I was surprised how much I connected with Sinclair Lewis’ title character, George Babbitt. A middle-aged real estate agent in a middle-sized American city is not exactly how I identify myself. But Babbitt is overcome by a constant feeling of having missed out on something wonderful. Of there being a possibly life that is better and more free than what he has. but he doesn’t know what that would mean or how he would get there. He feels trapped.
I think that many twenty-somethings can understand that sentiment. We don’t have the stability that Babbitt has, with a house and family waiting for him at the end of the night. But we, or at least I, want more than what I have now and I don’t know how to get there.
Many emphasize the satirical aspects of Babbitt. While his actions often leads to absurd and amusing ends, he is a living, breathing person. He could be your neighbor, your parent, your friend. Confused about what is the right thing to do, what he is being told to do by society, and what he wants. In the end, Babbitt’s small rebellion is squashed by responsibilities. I’m not sure what lessons it leaves us. Perhaps the importance of at least trying to pursue our dreams while we still can. That’s what I’m choosing to take away from it.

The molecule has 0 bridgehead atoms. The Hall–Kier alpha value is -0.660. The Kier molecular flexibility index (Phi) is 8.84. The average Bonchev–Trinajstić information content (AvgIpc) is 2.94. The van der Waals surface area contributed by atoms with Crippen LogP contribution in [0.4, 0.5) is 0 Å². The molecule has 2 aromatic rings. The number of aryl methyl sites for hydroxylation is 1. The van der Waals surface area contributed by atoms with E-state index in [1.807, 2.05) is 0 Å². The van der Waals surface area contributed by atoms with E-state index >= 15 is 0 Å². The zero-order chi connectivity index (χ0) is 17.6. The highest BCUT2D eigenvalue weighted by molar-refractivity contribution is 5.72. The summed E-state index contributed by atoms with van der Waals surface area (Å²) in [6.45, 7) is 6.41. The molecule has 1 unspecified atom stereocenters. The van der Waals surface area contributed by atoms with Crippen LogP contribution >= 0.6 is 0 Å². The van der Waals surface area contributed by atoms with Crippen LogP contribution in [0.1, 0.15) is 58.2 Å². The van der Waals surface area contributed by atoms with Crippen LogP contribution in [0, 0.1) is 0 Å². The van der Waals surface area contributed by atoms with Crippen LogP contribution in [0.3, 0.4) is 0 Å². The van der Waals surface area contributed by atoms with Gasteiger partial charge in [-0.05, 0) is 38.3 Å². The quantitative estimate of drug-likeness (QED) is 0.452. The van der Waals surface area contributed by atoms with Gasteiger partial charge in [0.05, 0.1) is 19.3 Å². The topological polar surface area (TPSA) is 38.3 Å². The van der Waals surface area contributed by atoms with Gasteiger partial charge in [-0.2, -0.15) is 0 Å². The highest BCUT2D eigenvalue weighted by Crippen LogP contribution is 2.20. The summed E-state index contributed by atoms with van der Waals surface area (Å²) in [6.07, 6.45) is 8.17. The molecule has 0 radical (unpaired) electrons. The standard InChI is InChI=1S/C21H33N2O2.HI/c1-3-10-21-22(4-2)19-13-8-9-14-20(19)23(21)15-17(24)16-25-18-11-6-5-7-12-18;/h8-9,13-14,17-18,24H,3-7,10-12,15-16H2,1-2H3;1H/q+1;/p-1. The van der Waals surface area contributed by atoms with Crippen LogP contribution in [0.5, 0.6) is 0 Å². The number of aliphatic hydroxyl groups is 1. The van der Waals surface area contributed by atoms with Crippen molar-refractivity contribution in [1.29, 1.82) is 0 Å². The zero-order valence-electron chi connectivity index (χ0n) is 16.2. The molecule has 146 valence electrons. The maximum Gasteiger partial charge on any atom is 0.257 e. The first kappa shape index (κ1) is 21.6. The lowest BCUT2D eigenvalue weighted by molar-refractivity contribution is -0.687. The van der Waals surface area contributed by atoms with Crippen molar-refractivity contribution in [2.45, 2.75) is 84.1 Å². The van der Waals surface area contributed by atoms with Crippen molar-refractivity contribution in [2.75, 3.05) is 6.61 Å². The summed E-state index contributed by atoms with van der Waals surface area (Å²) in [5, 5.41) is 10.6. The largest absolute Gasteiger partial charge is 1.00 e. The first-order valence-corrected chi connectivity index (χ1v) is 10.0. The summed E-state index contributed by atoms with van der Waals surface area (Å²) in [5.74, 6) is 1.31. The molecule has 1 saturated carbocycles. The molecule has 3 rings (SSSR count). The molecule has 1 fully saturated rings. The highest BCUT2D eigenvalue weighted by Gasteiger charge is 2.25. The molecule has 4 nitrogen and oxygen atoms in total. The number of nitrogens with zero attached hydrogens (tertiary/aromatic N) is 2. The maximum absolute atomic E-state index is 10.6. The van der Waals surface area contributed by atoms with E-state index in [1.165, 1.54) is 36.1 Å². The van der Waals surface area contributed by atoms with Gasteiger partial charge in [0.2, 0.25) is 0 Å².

Available from Bantam Classics, $5.95